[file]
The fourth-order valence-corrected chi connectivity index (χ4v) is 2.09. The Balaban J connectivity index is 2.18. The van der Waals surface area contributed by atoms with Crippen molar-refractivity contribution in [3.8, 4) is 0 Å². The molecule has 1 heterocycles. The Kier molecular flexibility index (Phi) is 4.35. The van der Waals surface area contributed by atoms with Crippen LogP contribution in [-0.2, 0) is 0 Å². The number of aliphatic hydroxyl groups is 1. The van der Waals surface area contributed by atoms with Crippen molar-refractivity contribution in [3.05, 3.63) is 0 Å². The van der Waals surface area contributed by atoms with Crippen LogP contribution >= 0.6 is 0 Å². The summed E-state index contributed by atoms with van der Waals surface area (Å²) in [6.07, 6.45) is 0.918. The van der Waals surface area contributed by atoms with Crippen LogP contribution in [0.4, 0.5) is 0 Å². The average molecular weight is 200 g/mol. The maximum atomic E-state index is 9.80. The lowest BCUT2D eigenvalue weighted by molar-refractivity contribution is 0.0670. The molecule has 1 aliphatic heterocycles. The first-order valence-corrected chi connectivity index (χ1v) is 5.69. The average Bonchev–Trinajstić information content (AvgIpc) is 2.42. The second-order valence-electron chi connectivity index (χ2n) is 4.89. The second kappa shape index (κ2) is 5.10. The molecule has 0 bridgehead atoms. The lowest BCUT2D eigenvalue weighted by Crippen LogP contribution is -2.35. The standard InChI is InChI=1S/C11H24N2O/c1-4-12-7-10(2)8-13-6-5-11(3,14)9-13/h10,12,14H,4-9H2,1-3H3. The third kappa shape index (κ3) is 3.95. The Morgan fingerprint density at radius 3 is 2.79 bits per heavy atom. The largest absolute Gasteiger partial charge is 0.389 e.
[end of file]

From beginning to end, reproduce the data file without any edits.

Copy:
The fourth-order valence-corrected chi connectivity index (χ4v) is 2.09. The Balaban J connectivity index is 2.18. The van der Waals surface area contributed by atoms with Crippen molar-refractivity contribution in [3.8, 4) is 0 Å². The molecule has 1 heterocycles. The Kier molecular flexibility index (Phi) is 4.35. The van der Waals surface area contributed by atoms with Crippen LogP contribution in [-0.2, 0) is 0 Å². The number of aliphatic hydroxyl groups is 1. The van der Waals surface area contributed by atoms with Crippen molar-refractivity contribution in [3.05, 3.63) is 0 Å². The van der Waals surface area contributed by atoms with Crippen LogP contribution >= 0.6 is 0 Å². The summed E-state index contributed by atoms with van der Waals surface area (Å²) in [6.07, 6.45) is 0.918. The van der Waals surface area contributed by atoms with Crippen LogP contribution in [0.4, 0.5) is 0 Å². The average molecular weight is 200 g/mol. The maximum atomic E-state index is 9.80. The lowest BCUT2D eigenvalue weighted by molar-refractivity contribution is 0.0670. The molecule has 1 aliphatic heterocycles. The first-order valence-corrected chi connectivity index (χ1v) is 5.69. The average Bonchev–Trinajstić information content (AvgIpc) is 2.42. The second-order valence-electron chi connectivity index (χ2n) is 4.89. The second kappa shape index (κ2) is 5.10. The molecule has 0 bridgehead atoms. The lowest BCUT2D eigenvalue weighted by Crippen LogP contribution is -2.35. The standard InChI is InChI=1S/C11H24N2O/c1-4-12-7-10(2)8-13-6-5-11(3,14)9-13/h10,12,14H,4-9H2,1-3H3. The third kappa shape index (κ3) is 3.95. The Morgan fingerprint density at radius 3 is 2.79 bits per heavy atom. The largest absolute Gasteiger partial charge is 0.389 e.